The Six Primary Lessons Learned Representing Landlords and Lessors During the COVID-19 Pandemic
As witnessed repeatedly from countless national news sources, bankruptcy bulletins and scholarly articles, bankruptcies within the retail and restaurant industries have been booming. Within Fredrikson & Byron’s national practice alone, landlord and lessor clients found themselves wrapped up in many of these national bankruptcy cases, including those for CEC Entertainment, Inc. (better known as Chuck E. Cheese), Pier 1 Imports, Inc., and Vitamin OldCo Holdings, Inc., (f/k/a GNC Holdings, Inc.), amongst many others. Each of these representations, when combined with the always evolving complications from the continuing COVID-19 pandemic, gave rise to strikingly new and unique situations, and from these we have gained new perspective and lessons for the representation of landlord or lessor clients.
While pandemic-related complications to bankruptcy representation may fade in the near future with increased vaccinations and national herd immunity, the experience gained from these COVID-19 bankruptcy era cases will likely live on as clients, law firms and courts juggle the return to business as usual with new pandemic-related procedures and habits. It will therefore be crucial to keep these lessons learned, as outlined below, close to heart in order to continue to provide clients with effective bankruptcy representation in the fast-moving national cases of today and tomorrow.
1. Clear Lines of Communication
Open and maintain a clear line of communication with the client. As clients and lawyers alike juggle working from home with family obligations, it is essential to establish a clear line of communication with the client to most efficiently receive notice of filings in national cases that may affect the client’s rights and require a response within days, gather information necessary from that client to draft such a response, and to quickly communicate with debtor’s counsel in negotiations while you have their limited attention. Whereas before the pandemic the client may have been easily available through their work number or by email during regular business hours, now client responses may be sporadic. It is consequently imperative to figure out when and how best to contact the client early on in the representation and keep them informed of when or how quickly a response from them may be needed.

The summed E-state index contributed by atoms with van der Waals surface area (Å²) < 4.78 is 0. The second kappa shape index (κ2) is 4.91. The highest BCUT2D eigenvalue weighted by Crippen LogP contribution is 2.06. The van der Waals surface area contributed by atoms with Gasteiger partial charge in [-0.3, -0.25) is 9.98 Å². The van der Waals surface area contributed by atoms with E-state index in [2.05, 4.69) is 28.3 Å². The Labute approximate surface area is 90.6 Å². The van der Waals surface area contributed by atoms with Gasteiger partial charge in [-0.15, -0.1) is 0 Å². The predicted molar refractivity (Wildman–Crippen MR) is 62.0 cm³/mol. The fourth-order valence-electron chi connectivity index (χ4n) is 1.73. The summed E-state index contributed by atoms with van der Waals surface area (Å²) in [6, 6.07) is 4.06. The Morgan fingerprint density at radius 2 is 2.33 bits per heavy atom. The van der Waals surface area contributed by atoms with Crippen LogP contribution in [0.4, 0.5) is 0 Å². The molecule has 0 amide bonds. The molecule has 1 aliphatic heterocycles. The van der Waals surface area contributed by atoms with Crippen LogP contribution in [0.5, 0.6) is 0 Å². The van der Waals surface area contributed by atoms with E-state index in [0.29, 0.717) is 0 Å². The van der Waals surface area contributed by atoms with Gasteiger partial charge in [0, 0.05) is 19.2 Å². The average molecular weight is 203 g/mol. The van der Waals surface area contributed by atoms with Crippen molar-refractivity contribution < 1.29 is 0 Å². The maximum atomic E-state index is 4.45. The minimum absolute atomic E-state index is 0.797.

2. Identify Client Goals
Identify the client’s goal as to the lease or property early in the case. In order to create an effective case strategy protecting the client’s rights, it is imperative to determine from the client their exact goal as to their lease or agreement with the debtor, including but not limited to continuing on with the lease, agreeing to new terms with the debtor or moving on to a new tenant. For example, if the client wants to maintain its lease with the debtor, the case strategy may call for early negotiations with the debtor to insure the lease’s assumption, and all negotiations or filings done in the cases should be done with that goal in mind. Alternatively, if the client wishes to end its relationship with the debtor and lease its space to a new tenant, the case strategy may call for the seeking of relief to insure a timely rejection of the lease or objecting to any proposed assignment.
3. Set Expectations
While creating your clear line of communication with the client, it is also important to set expectations for the client and flag future potential dates or events for the client early on in the representation that are important to the client’s goals. Landlords in the national retail and restaurant cases may start each case in limbo as to the status of their lease(s) with the debtor, which may continue on for months into the case. As such, the client should be put on alert to look out for any notices as to proposed assumptions or rejections of their leases or proposed cure amounts in order to provide enough time to their attorneys to review and respond as needed, particularly where the circumstances of the case require a response in only a few days’ time. Without such expectations, the client may unwittingly sit on a notice as the deadline passes, forfeiting their ability to best protect their rights.